Deborah Streeter is the Bruce F. Failing, Sr. Professor of Personal Enterprise and Small Business Management at the Charles H. Dyson School of Applied Economics and Management. Entrepreneurship and small business management are the focus of Dr. Streeter’s teaching, research, and outreach activities. Her research interests include: university-wide models for teaching entrepreneurship, use of digital media in teaching, and gender issues in business and entrepreneurship. Dr. Streeter has received acclaim as an educator, based on her promotion of experiential learning, active learning, and innovative uses of technology inside and outside the classroom. In 2007, Streeter was given the Olympus Innovator Award by the Olympus Corporation. She received the Constance E. and Alice H Cook Award in 2004, Professor of Merit Award in 2002, was named influential to a Merrill Scholar in 1999, 2000, and 2003. Streeter was awarded the 2001 CALS National Food and Agricultural Sciences Excellence in College and University Teaching, and was named a Stephen H. Weiss Presidential Fellow in 2000 (Cornell’s most prestigious teaching award). She also received the SUNY Chancellor’s Award for Excellence in Teaching in 2000 and the Innovative Teaching Award in 1996. Dr. Streeter holds an MS (1980) and PhD (1984) in agricultural economics from the University of Wisconsin, Madison.
Most women in leadership roles face a very common dilemma: If they’re strong, assertive leaders, they’re viewed as domineering and abrasive, encountering resistance as a result; if they aren’t assertive enough, they’re viewed as weak and a pushover, making it hard to get support within the organization. In this course, you will examine that very common “double bind” and identify strategies to deal with it.
All leaders, regardless of gender, face conflict and resistance and have to work with with people who think, act and communicate differently from themselves. In this course, Deborah Streeter, the Bruce F. Failing, Sr., Professor of Personal Enterprise at Cornell, will show you how to recognize when there's gender bias at play and when there isn't and how to address any issues that arise.
Many women say they would rather go to the dentist than to negotiate for themselves. Why? Women are taught early to create equity in relationships. When you negotiate with someone and you feel that you're taking something away from them, that feels like a violation of the social contract you were raised with. There's little wonder, then, that negotiation feels deeply uncomfortable for many women.
And yet negotiating is a critical skill that everyone, especially women, has to practice and master in order to be an effective leader. In this course from Cornell Professor Deborah Streeter, you will practice key behaviors that help negotiations, including asking for what you want—something most women are not taught to do. The course emphasizes the gender dimension of negotiation strategies and the critical skills that women leaders, in particular, typically need to focus on. This course will be most helpful for women leaders who are not already practiced and comfortable in negotiation settings, but those who find negotiating stressful, uncomfortable, and difficult. Negotiating is a routine part of daily life and leadership, and approaching it with confidence and skill continually signals that you know your worth.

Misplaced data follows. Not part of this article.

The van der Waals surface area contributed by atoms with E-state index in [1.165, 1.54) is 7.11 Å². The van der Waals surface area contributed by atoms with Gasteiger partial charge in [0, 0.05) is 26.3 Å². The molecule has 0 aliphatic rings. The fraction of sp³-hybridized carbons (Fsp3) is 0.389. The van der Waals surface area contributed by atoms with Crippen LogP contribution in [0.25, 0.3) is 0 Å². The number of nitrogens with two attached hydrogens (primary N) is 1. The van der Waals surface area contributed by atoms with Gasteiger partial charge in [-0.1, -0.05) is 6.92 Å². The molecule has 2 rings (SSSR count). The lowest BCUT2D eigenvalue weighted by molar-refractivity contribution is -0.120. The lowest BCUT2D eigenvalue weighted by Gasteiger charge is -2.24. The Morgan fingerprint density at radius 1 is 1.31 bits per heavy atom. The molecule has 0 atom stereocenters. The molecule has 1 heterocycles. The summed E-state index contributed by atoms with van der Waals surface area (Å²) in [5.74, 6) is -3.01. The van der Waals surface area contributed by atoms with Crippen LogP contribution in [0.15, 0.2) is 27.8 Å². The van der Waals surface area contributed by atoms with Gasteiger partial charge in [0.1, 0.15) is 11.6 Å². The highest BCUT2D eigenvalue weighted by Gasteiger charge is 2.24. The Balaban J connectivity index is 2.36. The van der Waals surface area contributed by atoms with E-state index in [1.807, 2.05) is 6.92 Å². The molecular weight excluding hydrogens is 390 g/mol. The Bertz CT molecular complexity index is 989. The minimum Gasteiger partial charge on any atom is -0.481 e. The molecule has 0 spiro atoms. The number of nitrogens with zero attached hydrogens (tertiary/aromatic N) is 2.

Research shows that feedback is critical for leaders and that creating a culture of feedback is key to a team’s success. The more successful a team is, the better an organization’s bottom line. However, there is an art to giving and receiving feedback and if not done properly, feedback can have a negative impact to morale. Conversely, teams who receive feedback in a positive, supportive way will strive to continue to do well.
There can be a gender dimension to giving and receiving feedback that is critical for women in leadership roles to understand, as men and women react differently. In this course, Professor Deborah Streeter will examine the gender dimensions of giving and receiving feedback and will explore strategies for working as effectively as possible to lead a high-performing team.
Research shows that emotional intelligence is a critical predictor of performance and a very strong driver of leadership and personal excellence. Those with high emotional intelligence can typically read a room quickly, clue into subterfuge and more easily show respect and empathy. While soft skills such as those may not sound impressive, they can be imperative for a woman in a leadership role. You can be a top performer without any emotional intelligence, but the numbers are against you.
In this course from Professor Deborah Streeter, women leaders can develop their emotional intelligence and learn how to use it to their advantage to manage their team to greater success.